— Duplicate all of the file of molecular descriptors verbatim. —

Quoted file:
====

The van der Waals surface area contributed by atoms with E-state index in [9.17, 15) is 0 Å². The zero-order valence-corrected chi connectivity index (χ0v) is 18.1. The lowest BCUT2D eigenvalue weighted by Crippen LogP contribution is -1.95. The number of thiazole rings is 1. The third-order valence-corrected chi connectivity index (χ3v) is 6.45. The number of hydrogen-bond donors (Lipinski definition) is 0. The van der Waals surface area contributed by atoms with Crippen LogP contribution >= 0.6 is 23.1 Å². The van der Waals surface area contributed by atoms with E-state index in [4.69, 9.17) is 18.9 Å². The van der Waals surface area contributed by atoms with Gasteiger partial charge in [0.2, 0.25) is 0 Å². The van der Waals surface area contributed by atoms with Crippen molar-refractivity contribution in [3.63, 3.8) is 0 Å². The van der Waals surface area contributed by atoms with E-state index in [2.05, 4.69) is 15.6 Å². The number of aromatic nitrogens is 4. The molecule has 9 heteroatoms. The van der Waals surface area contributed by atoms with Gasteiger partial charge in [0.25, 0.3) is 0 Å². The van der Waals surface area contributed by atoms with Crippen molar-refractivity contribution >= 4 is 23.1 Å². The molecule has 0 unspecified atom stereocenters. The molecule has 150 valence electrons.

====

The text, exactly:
The van der Waals surface area contributed by atoms with E-state index in [9.17, 15) is 0 Å². The zero-order valence-corrected chi connectivity index (χ0v) is 18.1. The lowest BCUT2D eigenvalue weighted by Crippen LogP contribution is -1.95. The number of thiazole rings is 1. The third-order valence-corrected chi connectivity index (χ3v) is 6.45. The number of hydrogen-bond donors (Lipinski definition) is 0. The van der Waals surface area contributed by atoms with Crippen LogP contribution >= 0.6 is 23.1 Å². The van der Waals surface area contributed by atoms with E-state index in [4.69, 9.17) is 18.9 Å². The van der Waals surface area contributed by atoms with Gasteiger partial charge in [0.2, 0.25) is 0 Å². The van der Waals surface area contributed by atoms with Crippen molar-refractivity contribution in [3.63, 3.8) is 0 Å². The van der Waals surface area contributed by atoms with E-state index in [2.05, 4.69) is 15.6 Å². The number of aromatic nitrogens is 4. The molecule has 9 heteroatoms. The van der Waals surface area contributed by atoms with Gasteiger partial charge in [0.25, 0.3) is 0 Å². The van der Waals surface area contributed by atoms with Crippen molar-refractivity contribution >= 4 is 23.1 Å². The molecule has 0 unspecified atom stereocenters. The molecule has 150 valence electrons.